News
ebooksAn unforgettable anthology of contemporary reportage
Arts and Entertainment
From Mean Girls to Mamet: Lindsay Lohan
theatre
Sport
Nathaniel Clyne (No 2) drives home his side's second goal past Arsenal’s David Ospina at the Emirates
footballArsenal 1 Southampton 2: Arsène Wenger pays the price for picking reserve side in Capital One Cup
News
Mike Tyson has led an appalling and sad life, but are we not a country that gives second chances?
peopleFormer boxer 'watched over' crash victim until ambulance arrived
Arts and Entertainment
Geena Davis, founder and chair of the Geena Davis Institute on Gender in Media
tv
News
i100
Travel
travelGallery And yes, it is indoors
Arts and Entertainment
The Tiger Who Came To Tea
booksJudith Kerr on what inspired her latest animal intruder - 'The Crocodile Under the Bed'
Arts and Entertainment
British actor Idris Elba is also a DJ and rapper who played Ibiza last summer
film
News
Alan Bennett criticised the lack of fairness in British society encapsulated by the private school system
peopleBut he does like Stewart Lee
Sport
John Terry, Frank Lampard
footballChelsea captain sends signed shirt to fan whose mum had died
News
people
Latest stories from i100
Have you tried new the Independent Digital Edition apps?
Independent Dating
and  

By clicking 'Search' you
are agreeing to our
Terms of Use.

iJobs Job Widget
iJobs General

Account Executive/Sales Consultant – Permanent – Hertfordshire - £16-£20k

£16500 - £20000 Per Annum: Clearwater People Solutions Ltd: We are currently r...

KS2 PPA Teacher needed (Mat Cover)- Worthing!

£100 - £125 per day: Randstad Education Crawley: KS2 PPA Teacher currently nee...

IT Systems Manager

£40000 - £45000 per annum + pension, healthcare,25 days: Ashdown Group: An est...

IT Application Support Engineer - Immediate Start

£28000 per annum: Ashdown Group: IT Software Application Support Analyst - Imm...

Day In a Page

Syria air strikes: ‘Peace President’ Obama had to take stronger action against Isis after beheadings

Robert Fisk on Syria air strikes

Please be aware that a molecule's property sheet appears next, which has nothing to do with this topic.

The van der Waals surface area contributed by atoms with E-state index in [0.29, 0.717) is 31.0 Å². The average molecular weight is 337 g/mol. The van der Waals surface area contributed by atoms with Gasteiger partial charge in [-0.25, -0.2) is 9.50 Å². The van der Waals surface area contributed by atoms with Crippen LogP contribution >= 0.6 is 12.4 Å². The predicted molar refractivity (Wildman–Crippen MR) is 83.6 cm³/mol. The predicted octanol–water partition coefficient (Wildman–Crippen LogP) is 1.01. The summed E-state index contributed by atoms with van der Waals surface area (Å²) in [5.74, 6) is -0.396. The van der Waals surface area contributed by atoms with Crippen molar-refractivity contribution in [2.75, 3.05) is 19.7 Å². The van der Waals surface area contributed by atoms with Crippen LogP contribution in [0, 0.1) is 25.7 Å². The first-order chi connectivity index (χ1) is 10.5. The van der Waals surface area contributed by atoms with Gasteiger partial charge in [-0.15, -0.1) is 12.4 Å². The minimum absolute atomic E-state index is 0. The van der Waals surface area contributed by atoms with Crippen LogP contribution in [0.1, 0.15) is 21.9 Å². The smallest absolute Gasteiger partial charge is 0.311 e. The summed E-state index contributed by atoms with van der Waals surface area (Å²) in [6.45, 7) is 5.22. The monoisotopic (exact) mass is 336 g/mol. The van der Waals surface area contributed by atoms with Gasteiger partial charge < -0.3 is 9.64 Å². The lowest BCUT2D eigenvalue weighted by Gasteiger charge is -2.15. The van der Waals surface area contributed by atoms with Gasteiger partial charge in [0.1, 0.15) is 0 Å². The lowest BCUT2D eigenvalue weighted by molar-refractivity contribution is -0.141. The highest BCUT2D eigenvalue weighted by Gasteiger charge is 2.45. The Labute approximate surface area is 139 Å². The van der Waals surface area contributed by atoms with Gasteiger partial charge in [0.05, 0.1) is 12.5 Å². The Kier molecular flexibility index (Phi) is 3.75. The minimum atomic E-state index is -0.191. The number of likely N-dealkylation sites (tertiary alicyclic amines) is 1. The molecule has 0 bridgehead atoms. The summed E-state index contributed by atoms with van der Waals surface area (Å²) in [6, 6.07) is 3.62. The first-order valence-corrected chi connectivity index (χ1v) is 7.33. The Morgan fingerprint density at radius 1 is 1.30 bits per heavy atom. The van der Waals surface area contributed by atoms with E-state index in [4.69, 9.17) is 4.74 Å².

‘Peace President’ Obama had to take stronger action against Isis after beheadings
Will Lindsay Lohan's West End debut be a turnaround moment for her career?

Lindsay Lohan's West End debut

Will this be a turnaround moment for her career?
'The Crocodile Under the Bed': Judith Kerr's follow-up to 'The Tiger Who Came to Tea'

The follow-up to 'The Tiger Who Came to Tea'

Judith Kerr on what inspired her latest animal intruder - 'The Crocodile Under the Bed' - which has taken 46 years to get into print
BBC Television Centre: A nostalgic wander through the sets, studios and ghosts of programmes past

BBC Television Centre

A nostalgic wander through the sets, studios and ghosts of programmes past
Lonesome George: Custody battle in Galapagos over tortoise remains

My George!

Custody battle in Galapagos over tortoise remains
10 best rucksacks for backpackers

Pack up your troubles: 10 best rucksacks for backpackers

Off on an intrepid trip? Experts from student trip specialists Real Gap and Quest Overseas recommend luggage for travellers on the move
Secret politics of the weekly shop

The politics of the weekly shop

New app reveals political leanings of food companies
Beam me up, Scottie!

Beam me up, Scottie!

Celebrity Trekkies from Alex Salmond to Barack Obama
Beware Wet Paint: The ICA's latest ambitious exhibition

Beware Wet Paint

The ICA's latest ambitious exhibition
Pink Floyd have produced some of rock's greatest ever album covers

Pink Floyd have produced some of rock's greatest ever album covers

Can 'The Endless River' carry on the tradition?
Sanctuary for the suicidal

Sanctuary for the suicidal

One mother's story of how London charity Maytree helped her son with his depression
A roller-coaster tale from the 'voice of a generation'

Not That Kind of Girl:

A roller-coaster tale from 'voice of a generation' Lena Dunham
London is not bedlam or a cradle of vice. In fact it, as much as anywhere, deserves independence

London is not bedlam or a cradle of vice

In fact it, as much as anywhere, deserves independence
Vivienne Westwood 'didn’t want' relationship with Malcolm McLaren

Vivienne Westwood 'didn’t want' relationship with McLaren

Designer 'felt pressured' into going out with Sex Pistols manager
Jourdan Dunn: Model mother

Model mother

Jordan Dunn became one of the best-paid models in the world